Ryanair makes £2m a day and fills 93% of its seats even in the last three months of the year
Ryanair has reported profits of £2m per day in the last three months of 2022, normally a spell when carriers struggle to make money.
The Dublin-based airline made a net profit of €211m (£185m) between October and December last year, while filling 93 per cent of its seats.
Most carriers lose money in winter, but Ryanair made an average of almost £5 in profit from each of the 38.4 million passengers flown – citing “strong pent-up demand”.
Europe’s biggest budget airline has been expanding rapidly as the world emerges from the worst of the coronavirus pandemic. It now has 40 per cent of the market in Italy, 38 per cent in Poland and 58 per cent in its home country, Ireland.
Michael O’Leary, chief executive of the Ryanair Group, said: “Our routes team continue to negotiate traffic recovery growth deals with airport partners as competitors struggle to recover capacity, down as much as 20 per cent this winter, and grapple with rising costs.
“With Asian tourists now returning and a strong US dollar encouraging Americans to explore Europe, we’re seeing robust demand for Easter and summer 2023 flights.”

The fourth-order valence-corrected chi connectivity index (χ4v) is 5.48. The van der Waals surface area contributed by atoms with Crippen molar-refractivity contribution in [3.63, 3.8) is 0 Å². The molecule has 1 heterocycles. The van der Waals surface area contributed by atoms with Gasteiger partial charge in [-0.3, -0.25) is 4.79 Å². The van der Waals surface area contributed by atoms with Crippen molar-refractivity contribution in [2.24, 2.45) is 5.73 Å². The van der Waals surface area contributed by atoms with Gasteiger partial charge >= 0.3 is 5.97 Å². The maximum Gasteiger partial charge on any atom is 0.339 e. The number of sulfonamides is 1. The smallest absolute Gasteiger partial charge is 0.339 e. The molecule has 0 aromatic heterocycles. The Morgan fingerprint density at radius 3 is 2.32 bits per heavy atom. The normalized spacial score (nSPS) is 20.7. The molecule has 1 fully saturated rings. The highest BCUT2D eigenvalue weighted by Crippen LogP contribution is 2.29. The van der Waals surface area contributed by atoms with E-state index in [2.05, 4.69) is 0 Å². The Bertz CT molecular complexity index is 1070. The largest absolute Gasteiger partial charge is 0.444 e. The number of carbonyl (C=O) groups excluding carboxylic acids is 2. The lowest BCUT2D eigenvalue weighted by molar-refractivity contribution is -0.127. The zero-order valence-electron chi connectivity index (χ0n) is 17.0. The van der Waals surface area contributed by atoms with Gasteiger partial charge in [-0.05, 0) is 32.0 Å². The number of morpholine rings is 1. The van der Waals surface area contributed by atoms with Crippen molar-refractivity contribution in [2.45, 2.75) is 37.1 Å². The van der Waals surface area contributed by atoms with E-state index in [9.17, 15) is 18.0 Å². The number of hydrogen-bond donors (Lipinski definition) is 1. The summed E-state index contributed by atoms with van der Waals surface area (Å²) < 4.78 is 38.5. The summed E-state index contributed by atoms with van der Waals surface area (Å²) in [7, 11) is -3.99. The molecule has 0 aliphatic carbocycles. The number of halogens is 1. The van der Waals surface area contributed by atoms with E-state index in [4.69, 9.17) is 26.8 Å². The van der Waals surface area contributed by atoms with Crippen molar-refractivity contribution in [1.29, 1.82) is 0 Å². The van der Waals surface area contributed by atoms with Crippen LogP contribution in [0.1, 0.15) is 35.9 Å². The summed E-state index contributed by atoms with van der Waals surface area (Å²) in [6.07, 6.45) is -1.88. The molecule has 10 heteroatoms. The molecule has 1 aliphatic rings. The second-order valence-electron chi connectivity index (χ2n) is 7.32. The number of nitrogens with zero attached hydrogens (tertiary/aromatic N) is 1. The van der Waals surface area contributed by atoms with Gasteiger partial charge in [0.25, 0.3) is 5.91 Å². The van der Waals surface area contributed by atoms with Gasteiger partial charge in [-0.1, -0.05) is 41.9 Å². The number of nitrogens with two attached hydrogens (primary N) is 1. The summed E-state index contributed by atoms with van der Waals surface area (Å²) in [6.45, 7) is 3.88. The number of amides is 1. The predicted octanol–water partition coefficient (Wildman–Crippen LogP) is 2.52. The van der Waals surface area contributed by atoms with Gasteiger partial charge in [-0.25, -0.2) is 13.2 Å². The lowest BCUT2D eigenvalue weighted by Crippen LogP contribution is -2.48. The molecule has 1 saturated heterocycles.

The airline now has 84 Boeing 737 Max aircraft, which carry eight more passengers than its main 737-800 version and burn significantly less fuel.
The figures were announced just 50 hours after Flybe, the troubled UK regional airline, went into administration.
All flights have been grounded and almost 300 staff have lost their jobs.
Neil Sorahan, Ryanair Group’s chief financial officer, told BBC 5 Live: “We’re happy to offer jobs to their pilots, their cabin crew, their engineers and their IT professionals.”
He added that sales were strong from the UK, saying: “People want to get away from all this bad news and get some sun on their back.”
The airline has increased its profit forecast for the full year ending in March to around €1.37bn (£1.2bn) – though it warns: “This guidance remains heavily dependent upon avoiding adverse events in Q4 (such as Covid and/or the war in Ukraine).”